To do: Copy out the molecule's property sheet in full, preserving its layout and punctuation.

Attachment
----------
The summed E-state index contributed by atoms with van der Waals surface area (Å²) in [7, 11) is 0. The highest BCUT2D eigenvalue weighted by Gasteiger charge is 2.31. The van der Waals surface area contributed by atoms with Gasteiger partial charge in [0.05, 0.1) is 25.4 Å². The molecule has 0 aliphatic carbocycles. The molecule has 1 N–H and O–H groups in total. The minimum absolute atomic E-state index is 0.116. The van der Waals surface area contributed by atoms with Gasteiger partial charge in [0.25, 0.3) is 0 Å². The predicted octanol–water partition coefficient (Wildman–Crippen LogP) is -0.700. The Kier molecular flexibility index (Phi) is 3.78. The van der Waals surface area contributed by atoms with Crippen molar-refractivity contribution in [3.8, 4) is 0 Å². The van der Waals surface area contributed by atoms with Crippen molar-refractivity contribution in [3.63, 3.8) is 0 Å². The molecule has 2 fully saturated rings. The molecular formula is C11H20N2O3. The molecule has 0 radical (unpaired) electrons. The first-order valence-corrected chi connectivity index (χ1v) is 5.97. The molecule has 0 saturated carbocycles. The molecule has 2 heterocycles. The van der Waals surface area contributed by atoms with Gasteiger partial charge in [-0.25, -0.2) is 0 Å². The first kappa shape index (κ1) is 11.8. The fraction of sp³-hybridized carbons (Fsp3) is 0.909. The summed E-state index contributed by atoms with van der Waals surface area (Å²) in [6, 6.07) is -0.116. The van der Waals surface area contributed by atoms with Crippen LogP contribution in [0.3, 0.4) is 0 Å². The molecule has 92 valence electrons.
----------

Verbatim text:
The summed E-state index contributed by atoms with van der Waals surface area (Å²) in [7, 11) is 0. The highest BCUT2D eigenvalue weighted by Gasteiger charge is 2.31. The van der Waals surface area contributed by atoms with Gasteiger partial charge in [0.05, 0.1) is 25.4 Å². The molecule has 0 aliphatic carbocycles. The molecule has 1 N–H and O–H groups in total. The minimum absolute atomic E-state index is 0.116. The van der Waals surface area contributed by atoms with Gasteiger partial charge in [0.25, 0.3) is 0 Å². The predicted octanol–water partition coefficient (Wildman–Crippen LogP) is -0.700. The Kier molecular flexibility index (Phi) is 3.78. The van der Waals surface area contributed by atoms with Crippen molar-refractivity contribution in [3.8, 4) is 0 Å². The van der Waals surface area contributed by atoms with Crippen molar-refractivity contribution in [3.63, 3.8) is 0 Å². The molecule has 2 fully saturated rings. The molecular formula is C11H20N2O3. The molecule has 0 radical (unpaired) electrons. The first-order valence-corrected chi connectivity index (χ1v) is 5.97. The molecule has 0 saturated carbocycles. The molecule has 2 heterocycles. The van der Waals surface area contributed by atoms with Gasteiger partial charge in [-0.25, -0.2) is 0 Å². The first kappa shape index (κ1) is 11.8. The fraction of sp³-hybridized carbons (Fsp3) is 0.909. The summed E-state index contributed by atoms with van der Waals surface area (Å²) in [6, 6.07) is -0.116. The van der Waals surface area contributed by atoms with Crippen LogP contribution in [0.3, 0.4) is 0 Å². The molecule has 92 valence electrons.